Most MTN contract subscribers got an SMS from the network
at the weekend, saying “Y’ello!” - from
May 1, your subscription is going up, due to inflationary pressures”.
Most MTN contract subscribers got an SMS from the network at the weekend, saying “Y’ello!” - from May 1, your subscription is going up, due to inflationary pressures”.
Naturally, many of those affected are complaining bitterly about that being unfair, given that they don’t have the right to unilaterally decide to decrease their monthly payments due to inflationary pressures.
They could try, but they’d be hit with interest charges, handed over to debt collectors, have their service suspended, and end up with a bad credit record.
A few plans won’t increase at all, but 50 or so plans will, and some by more than 4%.
For example, the My MTN Choice 2GB will increase from R139 a month to R145 a month, and the MTN 500 from R530 to R551.
And the fees for Itemised Billing and Caller Line Identity will also be going up by 4% - many, including me - feel strongly that those things should be part of the package.
What a cheek to charge extra for breaking down how your billed amount was arrived at!
MTN says Clause 16 of its contract allows them to increase subscriptions on existing contracts, provided they give subscribers 20 business days notice - essentially a month. Which they’ve done.
But does the Consumer Protection Act allow for such a consumer-unfriendly clause?
The Act says a term is unfair, unreasonable or unjust if “it is excessively one-sided in favour of any person other than the consumer" - which MTN’s price hike Clause 16 clearly is, or “The terms of the transaction or agreement are so adverse to the consumer as to be inequitable.”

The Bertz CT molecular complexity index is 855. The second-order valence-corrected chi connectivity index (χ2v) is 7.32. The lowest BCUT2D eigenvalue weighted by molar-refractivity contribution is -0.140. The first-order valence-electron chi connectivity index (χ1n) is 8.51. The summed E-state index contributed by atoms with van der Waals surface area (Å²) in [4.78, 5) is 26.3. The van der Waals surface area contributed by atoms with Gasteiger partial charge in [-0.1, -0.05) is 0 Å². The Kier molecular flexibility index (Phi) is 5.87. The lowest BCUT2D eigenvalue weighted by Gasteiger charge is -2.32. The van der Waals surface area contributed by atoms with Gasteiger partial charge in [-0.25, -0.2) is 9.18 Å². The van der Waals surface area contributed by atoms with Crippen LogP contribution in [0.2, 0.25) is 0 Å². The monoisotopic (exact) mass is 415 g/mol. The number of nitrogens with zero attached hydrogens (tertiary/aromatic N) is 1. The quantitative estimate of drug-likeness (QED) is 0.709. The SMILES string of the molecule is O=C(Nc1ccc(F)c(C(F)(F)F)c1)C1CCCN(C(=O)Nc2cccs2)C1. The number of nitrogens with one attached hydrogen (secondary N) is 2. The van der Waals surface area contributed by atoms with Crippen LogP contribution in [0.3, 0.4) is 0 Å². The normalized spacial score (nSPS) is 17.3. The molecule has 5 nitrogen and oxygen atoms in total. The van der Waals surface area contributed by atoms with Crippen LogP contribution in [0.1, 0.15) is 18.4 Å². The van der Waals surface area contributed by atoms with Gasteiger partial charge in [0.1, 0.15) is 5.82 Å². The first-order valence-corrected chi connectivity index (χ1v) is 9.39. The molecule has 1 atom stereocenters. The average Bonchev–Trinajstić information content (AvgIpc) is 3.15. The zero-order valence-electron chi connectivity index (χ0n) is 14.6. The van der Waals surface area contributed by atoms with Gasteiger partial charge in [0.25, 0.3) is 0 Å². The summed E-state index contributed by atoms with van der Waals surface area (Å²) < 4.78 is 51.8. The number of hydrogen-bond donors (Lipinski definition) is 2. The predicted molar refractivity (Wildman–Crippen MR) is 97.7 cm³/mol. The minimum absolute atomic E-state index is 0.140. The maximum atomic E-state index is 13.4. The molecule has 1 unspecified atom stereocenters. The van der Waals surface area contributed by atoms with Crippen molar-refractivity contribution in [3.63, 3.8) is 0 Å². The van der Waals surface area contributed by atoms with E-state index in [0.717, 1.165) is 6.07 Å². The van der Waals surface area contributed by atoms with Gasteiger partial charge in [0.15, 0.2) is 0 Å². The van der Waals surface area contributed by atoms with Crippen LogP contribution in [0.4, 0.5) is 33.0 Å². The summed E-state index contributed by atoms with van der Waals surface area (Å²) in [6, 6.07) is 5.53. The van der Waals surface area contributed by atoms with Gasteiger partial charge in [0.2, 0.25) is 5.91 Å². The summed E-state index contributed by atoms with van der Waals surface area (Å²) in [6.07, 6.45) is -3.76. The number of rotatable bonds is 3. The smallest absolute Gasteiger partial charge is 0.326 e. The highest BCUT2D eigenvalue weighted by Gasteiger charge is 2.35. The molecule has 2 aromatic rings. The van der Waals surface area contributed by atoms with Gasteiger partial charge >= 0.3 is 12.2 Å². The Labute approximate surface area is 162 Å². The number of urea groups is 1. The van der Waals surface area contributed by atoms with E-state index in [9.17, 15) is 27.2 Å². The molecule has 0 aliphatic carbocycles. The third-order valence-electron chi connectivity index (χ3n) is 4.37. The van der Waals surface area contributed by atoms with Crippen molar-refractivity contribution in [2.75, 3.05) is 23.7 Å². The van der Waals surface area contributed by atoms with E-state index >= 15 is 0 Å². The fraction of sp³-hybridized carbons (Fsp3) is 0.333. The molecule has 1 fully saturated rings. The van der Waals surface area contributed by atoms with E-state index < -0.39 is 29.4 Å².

Again, that is indeed the case, because the subscriber doesn’t get to tell MTN: “Y’ello! A month from now I’m going to be paying you a bit less due to inflationary pressures.”
But there’s a but… the company can give itself the right to insert that fee hike clause, as long as it gives its customers the right to terminate the agreement.
That’s all very well, but MTN subscribers wouldn’t be able to cancel before their 24-month contract period was up without paying what they still owe for their phones, and in many cases that would add up to a lump sum running into thousands, effectively meaning that early cancellation isn’t viable.
It’s not a special right - the CPA allows consumers to cancel any fixed term contract provided they’re prepared to pay a “reasonable” cancellation penalty.
In any event, Consumer Goods and Services Ombud Magauta Mphahlele has told me that in her view, MTN mishandled the subscription hike notification by failing to mention that affected subscribers had the right to cancel, if they wanted to avoid the fee hike, provided they do so during April, before it becomes effective.
This is not the first time a South African cellphone network has chosen to increase the subscriptions of existing contracts.
MTN has done it before, three or four years ago, and so has Vodacom and Cell C, although in 2015 Cell C announced that they would no longer give themselves the right to increase subscription fees on existing contracts.
I think it’s fair to say that when one signs a cellphone contract with one of those “we can hike your subscription at any time” clauses, your attention is NOT verbally drawn to it.
To my mind it should be CLAUSE 1, and the salesman, either in person or over the phone, should be forced to point it out, and you should be made to sign next to it.
Or decide you want to go pre-paid instead, or sign up with a network that doesn’t have that very consumer unfriendly clause in it.
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In case you missed any of the past Consumerwatch shows, find them below:
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